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From quarries to waste management facilities

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A geospatial analysis of Victoria’s abandoned mines and quarries has identified several rehabilitation options.

There are an estimated 19,000 abandoned mines and quarries in Victoria.

A study by Monash University researchers has investigated which of these sites can be repurposed for water storage, flood mitigation or municipal waste facilities.

Associate Professor Mohan Yellishetty, of the resources engineering division of the Department of Civil Engineering at Monash University, headed the seven-strong research team that undertook the study. He told Quarry that there several other applications these sites can be used for, such as recycling.

“There are likely to be currently inactive mines for which recycling is a great option,” Yellishetty said. “It is a question of finding the right match between location, resources, capabilities, and market needs.

“If municipal waste recycling is the target, the proximity to a large population and transportation corridors to next use facilities are needed.

“A recently decommissioned mine may have materials handling and mobile equipment that could be repurposed very economically. A pit may be an ideal location to carry out activities where noise and dust abatement are required.”

The researchers used a Geographic Information System (GIS) to analyse the abandoned sites through a quantitative approach. According to the researchers, the GIS was the most effective way to determine where the most suitable quarries and locations are for rehabilitation.

“With the ability to rapidly process different spatial maps and to calculate and evaluate the proximity of different abandoned mines to geographic, environmental, planning, demographic and other features, GIS analysis can produce ‘suitability maps’ that provide powerful visual aid and decision support to the diversity of stakeholders and community groups affected,” Yellishetty said.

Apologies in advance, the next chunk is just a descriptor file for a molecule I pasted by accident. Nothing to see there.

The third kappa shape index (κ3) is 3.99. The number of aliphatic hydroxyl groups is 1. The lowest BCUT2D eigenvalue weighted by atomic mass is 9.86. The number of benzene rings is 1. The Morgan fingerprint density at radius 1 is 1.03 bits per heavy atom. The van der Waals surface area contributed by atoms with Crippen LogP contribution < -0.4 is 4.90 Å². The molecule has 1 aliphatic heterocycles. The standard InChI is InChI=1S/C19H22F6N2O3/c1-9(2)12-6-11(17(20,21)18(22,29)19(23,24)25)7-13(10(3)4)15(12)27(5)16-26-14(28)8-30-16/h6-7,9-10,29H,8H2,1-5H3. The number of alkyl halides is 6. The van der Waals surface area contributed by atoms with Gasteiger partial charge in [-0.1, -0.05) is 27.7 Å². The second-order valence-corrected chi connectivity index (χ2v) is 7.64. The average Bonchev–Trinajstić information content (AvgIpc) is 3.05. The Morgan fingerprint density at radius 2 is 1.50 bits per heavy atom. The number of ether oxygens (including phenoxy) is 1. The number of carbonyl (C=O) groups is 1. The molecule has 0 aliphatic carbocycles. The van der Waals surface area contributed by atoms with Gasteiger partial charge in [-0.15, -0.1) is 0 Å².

This is important for scoping studies of quarries, where proximity is a significant factor.

“Quarry operators know more than most, it is not just a question of what you do, but where you do it,” Yellishetty said.

“A GIS study is an excellent way to commence a scoping study, whether it is to examine opportunities for a given operation, or the need it to survey all possible sites in a region, state, or the whole country.

“The analysis can reveal the most suitable mines and locations for rehabilitation, contrast the difference in stakeholder opinions which are represented by different weightings of various factors influencing the decision process and quick map potential challenges and hazards that may arise in choosing specific areas over others.”

The study said that Victoria’s increasing population has caused an upsurge in the demand of waste management facilities, with abandoned quarries and mines also presenting a viable opportunity for more of these sites.

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